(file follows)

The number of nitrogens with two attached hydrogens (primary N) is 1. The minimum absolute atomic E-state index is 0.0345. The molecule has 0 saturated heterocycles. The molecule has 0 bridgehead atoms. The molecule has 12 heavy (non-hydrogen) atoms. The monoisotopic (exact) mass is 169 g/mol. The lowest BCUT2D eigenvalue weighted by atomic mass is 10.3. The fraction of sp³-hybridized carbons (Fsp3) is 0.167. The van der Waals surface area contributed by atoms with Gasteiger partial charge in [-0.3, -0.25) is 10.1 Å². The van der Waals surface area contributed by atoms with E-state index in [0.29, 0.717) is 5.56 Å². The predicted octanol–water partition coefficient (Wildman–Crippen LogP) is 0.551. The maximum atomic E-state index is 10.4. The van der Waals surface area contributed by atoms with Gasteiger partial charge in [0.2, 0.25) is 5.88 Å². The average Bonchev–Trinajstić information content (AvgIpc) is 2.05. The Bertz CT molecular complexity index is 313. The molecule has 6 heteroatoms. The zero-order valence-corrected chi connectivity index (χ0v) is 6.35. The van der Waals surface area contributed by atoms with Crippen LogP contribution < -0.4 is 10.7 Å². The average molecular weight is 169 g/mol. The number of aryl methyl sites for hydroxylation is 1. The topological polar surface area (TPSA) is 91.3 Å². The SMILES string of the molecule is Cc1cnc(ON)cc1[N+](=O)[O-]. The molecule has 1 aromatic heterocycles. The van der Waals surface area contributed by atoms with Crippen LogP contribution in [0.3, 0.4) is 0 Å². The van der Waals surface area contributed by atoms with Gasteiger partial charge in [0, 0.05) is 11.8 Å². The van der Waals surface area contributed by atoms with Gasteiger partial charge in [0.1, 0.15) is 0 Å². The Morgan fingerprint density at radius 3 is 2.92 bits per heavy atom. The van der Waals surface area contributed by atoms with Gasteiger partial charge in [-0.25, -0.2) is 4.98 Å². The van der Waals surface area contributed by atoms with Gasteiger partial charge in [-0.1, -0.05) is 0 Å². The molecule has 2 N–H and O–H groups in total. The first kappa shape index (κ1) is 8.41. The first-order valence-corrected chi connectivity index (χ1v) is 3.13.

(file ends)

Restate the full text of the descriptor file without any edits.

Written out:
The number of nitrogens with two attached hydrogens (primary N) is 1. The minimum absolute atomic E-state index is 0.0345. The molecule has 0 saturated heterocycles. The molecule has 0 bridgehead atoms. The molecule has 12 heavy (non-hydrogen) atoms. The monoisotopic (exact) mass is 169 g/mol. The lowest BCUT2D eigenvalue weighted by atomic mass is 10.3. The fraction of sp³-hybridized carbons (Fsp3) is 0.167. The van der Waals surface area contributed by atoms with Gasteiger partial charge in [-0.3, -0.25) is 10.1 Å². The van der Waals surface area contributed by atoms with E-state index in [0.29, 0.717) is 5.56 Å². The predicted octanol–water partition coefficient (Wildman–Crippen LogP) is 0.551. The maximum atomic E-state index is 10.4. The van der Waals surface area contributed by atoms with Gasteiger partial charge in [0.2, 0.25) is 5.88 Å². The average Bonchev–Trinajstić information content (AvgIpc) is 2.05. The Bertz CT molecular complexity index is 313. The molecule has 6 heteroatoms. The zero-order valence-corrected chi connectivity index (χ0v) is 6.35. The van der Waals surface area contributed by atoms with Crippen LogP contribution < -0.4 is 10.7 Å². The average molecular weight is 169 g/mol. The number of aryl methyl sites for hydroxylation is 1. The topological polar surface area (TPSA) is 91.3 Å². The SMILES string of the molecule is Cc1cnc(ON)cc1[N+](=O)[O-]. The molecule has 1 aromatic heterocycles. The van der Waals surface area contributed by atoms with Crippen LogP contribution in [0.3, 0.4) is 0 Å². The van der Waals surface area contributed by atoms with Gasteiger partial charge in [0, 0.05) is 11.8 Å². The van der Waals surface area contributed by atoms with Gasteiger partial charge in [0.1, 0.15) is 0 Å². The Morgan fingerprint density at radius 3 is 2.92 bits per heavy atom. The van der Waals surface area contributed by atoms with Gasteiger partial charge in [-0.25, -0.2) is 4.98 Å². The van der Waals surface area contributed by atoms with Gasteiger partial charge in [-0.1, -0.05) is 0 Å². The molecule has 2 N–H and O–H groups in total. The first kappa shape index (κ1) is 8.41. The first-order valence-corrected chi connectivity index (χ1v) is 3.13.